—Buruma to lecture April 19 on Abraham Kuyper and the Muslim question—

Princeton, NJ, March 29, 2012–Ian Buruma, the Henry R. Luce Professor of Human Rights and Journalism at Bard College, is the recipient of Princeton Theological Seminary’s 2012 Abraham Kuyper Prize for Excellence in Reformed Theology and Public Life. He will receive the award when he delivers the Seminary’s Kuyper Lecture on Thursday, April 19, 2012, at 7:30 p.m. in Miller Chapel. His lecture is titled “Abraham Kuyper and the Muslim Question.”

ian burumaBuruma was educated in Holland and Japan, where he studied history, Chinese literature, and Japanese cinema.

In 1970s Tokyo, he acted in Kara Juro’s Jokyo Gekijo and participated in Maro Akaji’s butoh dancing company Dairakudakan, followed by a career in documentary filmmaking and photography. In the 1980s he worked as a journalist, and spent much of his early writing career traveling and reporting from all over Asia. He now writes about a broad range of political and cultural subjects for major publications, including The New York Review of Books, The New Yorker, The New York Times, Corriere della Sera, and NRC Handelsblad.

He was cultural editor of The Far Eastern Economic Review, Hong Kong, and foreign editor of The Spectator, London, and has been a fellow at the Wissenschaftskolleg, Berlin, the Woodrow Wilson Center, Washington DC, St. Antony’s College, Oxford, and Remarque Institute, New York University. He is currently completing a fellowship at the Cullman Center of the New York Public Library.

He was awarded the 2008 international Erasmus Prize for making an important “contribution to culture, society, or social science in Europe.” That same year he was awarded the Shorenstein Journalism Award, an annual award which “honors a journalist not only for a distinguished body of work, but also for the particular way that work has helped American readers to understand the complexities of Asia.” He was also voted as one of the Top 100 Public Intellectuals by the Foreign Policy/Prospect magazines in 2008 and 2010.           

Buruma’s book Murder in Amsterdam: The Death of Theo van Gogh and the Limits of Tolerance (Penguin, 2006) was the winner of The Los Angeles Times Book Prize for the Best Current Interest Book. His other publications include Taming the Gods: Religion and Democracy on Three Continents (Penguin, 2010), Grenzen aan de vrijheid: van De Sade tot Wilders (Lemniscaat, 2010), and Conversations with John Schlesinger (Random House, 2006).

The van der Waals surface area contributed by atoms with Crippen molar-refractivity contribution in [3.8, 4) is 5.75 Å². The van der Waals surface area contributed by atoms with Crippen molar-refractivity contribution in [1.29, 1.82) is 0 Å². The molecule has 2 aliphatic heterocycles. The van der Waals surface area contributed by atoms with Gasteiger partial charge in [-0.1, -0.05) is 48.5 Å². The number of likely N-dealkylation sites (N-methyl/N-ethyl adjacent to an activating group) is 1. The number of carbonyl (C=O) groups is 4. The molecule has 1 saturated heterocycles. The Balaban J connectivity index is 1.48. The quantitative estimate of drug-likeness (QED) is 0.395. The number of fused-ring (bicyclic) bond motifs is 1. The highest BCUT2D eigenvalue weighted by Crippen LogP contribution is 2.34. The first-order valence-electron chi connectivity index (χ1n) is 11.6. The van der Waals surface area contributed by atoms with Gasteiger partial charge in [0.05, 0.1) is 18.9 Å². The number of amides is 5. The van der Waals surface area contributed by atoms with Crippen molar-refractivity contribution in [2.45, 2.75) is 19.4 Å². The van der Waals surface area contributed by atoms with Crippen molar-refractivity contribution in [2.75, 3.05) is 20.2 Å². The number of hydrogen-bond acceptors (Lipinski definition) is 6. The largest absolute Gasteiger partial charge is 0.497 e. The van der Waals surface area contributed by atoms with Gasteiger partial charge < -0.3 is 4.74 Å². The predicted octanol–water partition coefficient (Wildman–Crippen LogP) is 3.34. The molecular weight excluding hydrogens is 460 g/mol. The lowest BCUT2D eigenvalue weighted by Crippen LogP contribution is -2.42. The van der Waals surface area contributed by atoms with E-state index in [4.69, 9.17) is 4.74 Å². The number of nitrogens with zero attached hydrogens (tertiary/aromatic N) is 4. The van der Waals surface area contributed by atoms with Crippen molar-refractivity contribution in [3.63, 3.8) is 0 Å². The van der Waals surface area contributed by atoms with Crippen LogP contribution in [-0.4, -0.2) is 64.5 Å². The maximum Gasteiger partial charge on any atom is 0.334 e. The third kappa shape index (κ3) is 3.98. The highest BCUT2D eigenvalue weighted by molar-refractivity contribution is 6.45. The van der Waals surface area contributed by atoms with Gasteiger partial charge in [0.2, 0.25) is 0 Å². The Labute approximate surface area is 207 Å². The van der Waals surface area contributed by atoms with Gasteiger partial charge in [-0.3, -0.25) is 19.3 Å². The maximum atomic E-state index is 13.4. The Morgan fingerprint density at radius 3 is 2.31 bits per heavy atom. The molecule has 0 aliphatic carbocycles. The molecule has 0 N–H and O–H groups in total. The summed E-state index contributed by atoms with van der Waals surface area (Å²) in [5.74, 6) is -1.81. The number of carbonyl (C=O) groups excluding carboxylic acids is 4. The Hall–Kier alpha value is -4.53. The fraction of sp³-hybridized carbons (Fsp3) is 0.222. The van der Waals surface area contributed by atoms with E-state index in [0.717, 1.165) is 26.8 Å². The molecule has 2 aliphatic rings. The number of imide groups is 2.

Abraham Kuyper (1837–1920) was probably the greatest and most controversial figure in the Calvinist renaissance that took place at the end of the nineteenth century and the beginning of the twentieth century in the Netherlands. Trained as a theologian at the modernist University of Leiden, Kuyper converted to orthodox Calvinism during his first pastorate. In 1872 he founded a Christian newspaper, De Standard, and was elected a member of parliament in 1874. He was instrumental in the organization of the Anti-Revolutionary Party, a Christian political party, and helped in 1880 to found the Vrije Universiteit (the Free University of Amsterdam), where he regularly served as a professor of theology. In 1901, Kuyper became minister-president of the Netherlands. His worldview, as presented in his hundreds of articles, pamphlets, and books, profoundly affected the development of Reformed theology in the Netherlands, the United States, Canada, South Africa, and Korea.                                                                                            

The Abraham Kuyper Prize is awarded each year through the generous gift of Dr. Rimmer and Mrs. Ruth de Vries to a scholar or community leader who has contributed to the further development of Reformed theology, particularly as it bears on matters of public life, historical or contemporary, in one or several of the spheres of society. The de Vries’s gift also established an endowed faculty chair and a grant fund for graduate students at Princeton Seminary.

The lecture is free and open to the public. For more information, please contact the Office of Communications/Publications at 609.497.7760 or visit www.ptsem.edu.  

Celebrating its Bicentennial in 2012, Princeton is the largest Presbyterian seminary in the country, with more than 500 students in six graduate degree programs.